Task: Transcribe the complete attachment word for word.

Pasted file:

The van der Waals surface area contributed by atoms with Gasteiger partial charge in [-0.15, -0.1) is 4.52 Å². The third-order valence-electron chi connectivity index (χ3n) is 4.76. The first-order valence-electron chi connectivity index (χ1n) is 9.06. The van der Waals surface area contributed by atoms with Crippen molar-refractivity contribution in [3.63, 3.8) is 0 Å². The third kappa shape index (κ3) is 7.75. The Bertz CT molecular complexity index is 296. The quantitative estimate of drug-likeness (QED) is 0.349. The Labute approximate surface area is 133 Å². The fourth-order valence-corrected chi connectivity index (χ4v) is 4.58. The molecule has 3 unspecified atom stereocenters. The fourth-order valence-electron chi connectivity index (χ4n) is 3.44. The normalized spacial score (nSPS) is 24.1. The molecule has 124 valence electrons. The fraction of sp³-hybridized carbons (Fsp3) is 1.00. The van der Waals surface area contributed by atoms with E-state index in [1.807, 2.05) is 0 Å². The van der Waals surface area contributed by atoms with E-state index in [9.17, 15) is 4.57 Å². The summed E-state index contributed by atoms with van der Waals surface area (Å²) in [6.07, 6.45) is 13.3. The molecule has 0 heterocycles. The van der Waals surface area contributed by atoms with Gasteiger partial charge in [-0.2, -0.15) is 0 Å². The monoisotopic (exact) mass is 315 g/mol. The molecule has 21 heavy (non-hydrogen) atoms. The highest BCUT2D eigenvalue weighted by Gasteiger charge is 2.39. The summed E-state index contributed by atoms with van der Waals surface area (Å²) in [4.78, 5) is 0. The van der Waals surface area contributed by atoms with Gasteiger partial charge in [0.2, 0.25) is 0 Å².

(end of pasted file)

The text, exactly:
The van der Waals surface area contributed by atoms with Gasteiger partial charge in [-0.15, -0.1) is 4.52 Å². The third-order valence-electron chi connectivity index (χ3n) is 4.76. The first-order valence-electron chi connectivity index (χ1n) is 9.06. The van der Waals surface area contributed by atoms with Crippen molar-refractivity contribution in [3.63, 3.8) is 0 Å². The third kappa shape index (κ3) is 7.75. The Bertz CT molecular complexity index is 296. The quantitative estimate of drug-likeness (QED) is 0.349. The Labute approximate surface area is 133 Å². The fourth-order valence-corrected chi connectivity index (χ4v) is 4.58. The molecule has 3 unspecified atom stereocenters. The fourth-order valence-electron chi connectivity index (χ4n) is 3.44. The normalized spacial score (nSPS) is 24.1. The molecule has 124 valence electrons. The fraction of sp³-hybridized carbons (Fsp3) is 1.00. The van der Waals surface area contributed by atoms with E-state index in [1.807, 2.05) is 0 Å². The van der Waals surface area contributed by atoms with E-state index in [9.17, 15) is 4.57 Å². The summed E-state index contributed by atoms with van der Waals surface area (Å²) in [6.07, 6.45) is 13.3. The molecule has 0 heterocycles. The van der Waals surface area contributed by atoms with Gasteiger partial charge in [-0.2, -0.15) is 0 Å². The monoisotopic (exact) mass is 315 g/mol. The molecule has 21 heavy (non-hydrogen) atoms. The highest BCUT2D eigenvalue weighted by Gasteiger charge is 2.39. The summed E-state index contributed by atoms with van der Waals surface area (Å²) in [4.78, 5) is 0. The van der Waals surface area contributed by atoms with Gasteiger partial charge in [0.2, 0.25) is 0 Å².